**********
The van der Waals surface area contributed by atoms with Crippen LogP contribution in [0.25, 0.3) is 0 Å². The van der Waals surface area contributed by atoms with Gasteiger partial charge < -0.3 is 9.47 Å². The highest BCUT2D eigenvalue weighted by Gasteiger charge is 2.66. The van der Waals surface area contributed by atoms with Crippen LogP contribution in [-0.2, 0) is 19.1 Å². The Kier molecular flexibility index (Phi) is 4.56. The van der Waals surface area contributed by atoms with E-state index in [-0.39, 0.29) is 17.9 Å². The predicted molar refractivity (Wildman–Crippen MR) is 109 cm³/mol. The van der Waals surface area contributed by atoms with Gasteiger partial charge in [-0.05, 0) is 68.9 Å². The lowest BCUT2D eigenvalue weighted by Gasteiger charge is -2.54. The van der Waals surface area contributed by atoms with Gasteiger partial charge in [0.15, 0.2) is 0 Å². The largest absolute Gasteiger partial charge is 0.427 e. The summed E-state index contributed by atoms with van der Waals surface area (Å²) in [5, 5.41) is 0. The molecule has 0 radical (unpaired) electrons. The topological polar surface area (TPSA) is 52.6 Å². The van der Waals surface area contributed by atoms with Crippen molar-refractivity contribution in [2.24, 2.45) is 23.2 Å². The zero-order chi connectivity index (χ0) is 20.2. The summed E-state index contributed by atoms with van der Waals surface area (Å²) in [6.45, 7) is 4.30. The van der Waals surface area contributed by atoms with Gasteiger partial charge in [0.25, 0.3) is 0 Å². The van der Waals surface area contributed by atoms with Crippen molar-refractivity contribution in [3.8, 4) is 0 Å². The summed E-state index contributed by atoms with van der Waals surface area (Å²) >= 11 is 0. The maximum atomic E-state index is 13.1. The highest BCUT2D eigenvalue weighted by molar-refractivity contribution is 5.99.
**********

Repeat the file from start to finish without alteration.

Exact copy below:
The van der Waals surface area contributed by atoms with Crippen LogP contribution in [0.25, 0.3) is 0 Å². The van der Waals surface area contributed by atoms with Gasteiger partial charge < -0.3 is 9.47 Å². The highest BCUT2D eigenvalue weighted by Gasteiger charge is 2.66. The van der Waals surface area contributed by atoms with Crippen LogP contribution in [-0.2, 0) is 19.1 Å². The Kier molecular flexibility index (Phi) is 4.56. The van der Waals surface area contributed by atoms with E-state index in [-0.39, 0.29) is 17.9 Å². The predicted molar refractivity (Wildman–Crippen MR) is 109 cm³/mol. The van der Waals surface area contributed by atoms with Gasteiger partial charge in [-0.05, 0) is 68.9 Å². The lowest BCUT2D eigenvalue weighted by Gasteiger charge is -2.54. The van der Waals surface area contributed by atoms with Gasteiger partial charge in [0.15, 0.2) is 0 Å². The largest absolute Gasteiger partial charge is 0.427 e. The summed E-state index contributed by atoms with van der Waals surface area (Å²) in [5, 5.41) is 0. The molecule has 0 radical (unpaired) electrons. The topological polar surface area (TPSA) is 52.6 Å². The van der Waals surface area contributed by atoms with Crippen molar-refractivity contribution in [2.24, 2.45) is 23.2 Å². The zero-order chi connectivity index (χ0) is 20.2. The summed E-state index contributed by atoms with van der Waals surface area (Å²) in [6.45, 7) is 4.30. The van der Waals surface area contributed by atoms with Gasteiger partial charge in [0.25, 0.3) is 0 Å². The van der Waals surface area contributed by atoms with Crippen molar-refractivity contribution in [3.8, 4) is 0 Å². The summed E-state index contributed by atoms with van der Waals surface area (Å²) >= 11 is 0. The maximum atomic E-state index is 13.1. The highest BCUT2D eigenvalue weighted by molar-refractivity contribution is 5.99.